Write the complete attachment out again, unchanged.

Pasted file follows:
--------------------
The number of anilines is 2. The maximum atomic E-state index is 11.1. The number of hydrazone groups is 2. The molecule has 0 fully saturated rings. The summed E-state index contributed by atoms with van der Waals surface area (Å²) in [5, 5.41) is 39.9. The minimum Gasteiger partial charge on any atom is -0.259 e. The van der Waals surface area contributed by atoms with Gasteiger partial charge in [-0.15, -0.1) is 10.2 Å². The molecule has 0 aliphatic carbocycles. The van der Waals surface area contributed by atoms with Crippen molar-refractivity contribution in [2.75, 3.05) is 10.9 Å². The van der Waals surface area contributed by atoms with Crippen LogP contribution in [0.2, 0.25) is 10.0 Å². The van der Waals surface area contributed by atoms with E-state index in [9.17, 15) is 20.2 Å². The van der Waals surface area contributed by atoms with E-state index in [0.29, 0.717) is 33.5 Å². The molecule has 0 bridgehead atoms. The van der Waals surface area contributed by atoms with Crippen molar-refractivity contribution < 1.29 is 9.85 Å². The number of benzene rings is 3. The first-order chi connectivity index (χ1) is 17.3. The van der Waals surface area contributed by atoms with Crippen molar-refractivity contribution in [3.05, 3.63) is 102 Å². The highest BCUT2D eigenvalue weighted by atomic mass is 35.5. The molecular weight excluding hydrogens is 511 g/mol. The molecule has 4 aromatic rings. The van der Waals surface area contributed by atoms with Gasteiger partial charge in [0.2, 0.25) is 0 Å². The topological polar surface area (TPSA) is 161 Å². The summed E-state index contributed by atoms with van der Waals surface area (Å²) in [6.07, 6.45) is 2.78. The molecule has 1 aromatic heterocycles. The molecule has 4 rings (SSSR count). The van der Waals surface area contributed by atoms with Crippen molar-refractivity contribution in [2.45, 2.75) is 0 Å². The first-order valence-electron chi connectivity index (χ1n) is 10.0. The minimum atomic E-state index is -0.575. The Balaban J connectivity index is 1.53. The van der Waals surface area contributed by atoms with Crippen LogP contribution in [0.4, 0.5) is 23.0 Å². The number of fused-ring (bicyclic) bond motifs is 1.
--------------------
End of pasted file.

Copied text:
The number of anilines is 2. The maximum atomic E-state index is 11.1. The number of hydrazone groups is 2. The molecule has 0 fully saturated rings. The summed E-state index contributed by atoms with van der Waals surface area (Å²) in [5, 5.41) is 39.9. The minimum Gasteiger partial charge on any atom is -0.259 e. The van der Waals surface area contributed by atoms with Gasteiger partial charge in [-0.15, -0.1) is 10.2 Å². The molecule has 0 aliphatic carbocycles. The van der Waals surface area contributed by atoms with Crippen molar-refractivity contribution in [2.75, 3.05) is 10.9 Å². The van der Waals surface area contributed by atoms with Crippen LogP contribution in [0.2, 0.25) is 10.0 Å². The van der Waals surface area contributed by atoms with E-state index in [9.17, 15) is 20.2 Å². The van der Waals surface area contributed by atoms with E-state index in [0.29, 0.717) is 33.5 Å². The molecule has 0 bridgehead atoms. The van der Waals surface area contributed by atoms with Crippen molar-refractivity contribution < 1.29 is 9.85 Å². The number of benzene rings is 3. The first-order chi connectivity index (χ1) is 17.3. The van der Waals surface area contributed by atoms with Crippen molar-refractivity contribution in [3.05, 3.63) is 102 Å². The highest BCUT2D eigenvalue weighted by atomic mass is 35.5. The molecular weight excluding hydrogens is 511 g/mol. The molecule has 4 aromatic rings. The van der Waals surface area contributed by atoms with Gasteiger partial charge in [0.2, 0.25) is 0 Å². The topological polar surface area (TPSA) is 161 Å². The summed E-state index contributed by atoms with van der Waals surface area (Å²) in [6.07, 6.45) is 2.78. The molecule has 1 aromatic heterocycles. The molecule has 4 rings (SSSR count). The van der Waals surface area contributed by atoms with Crippen molar-refractivity contribution in [2.45, 2.75) is 0 Å². The first-order valence-electron chi connectivity index (χ1n) is 10.0. The minimum atomic E-state index is -0.575. The Balaban J connectivity index is 1.53. The van der Waals surface area contributed by atoms with Crippen LogP contribution in [0.4, 0.5) is 23.0 Å². The number of fused-ring (bicyclic) bond motifs is 1.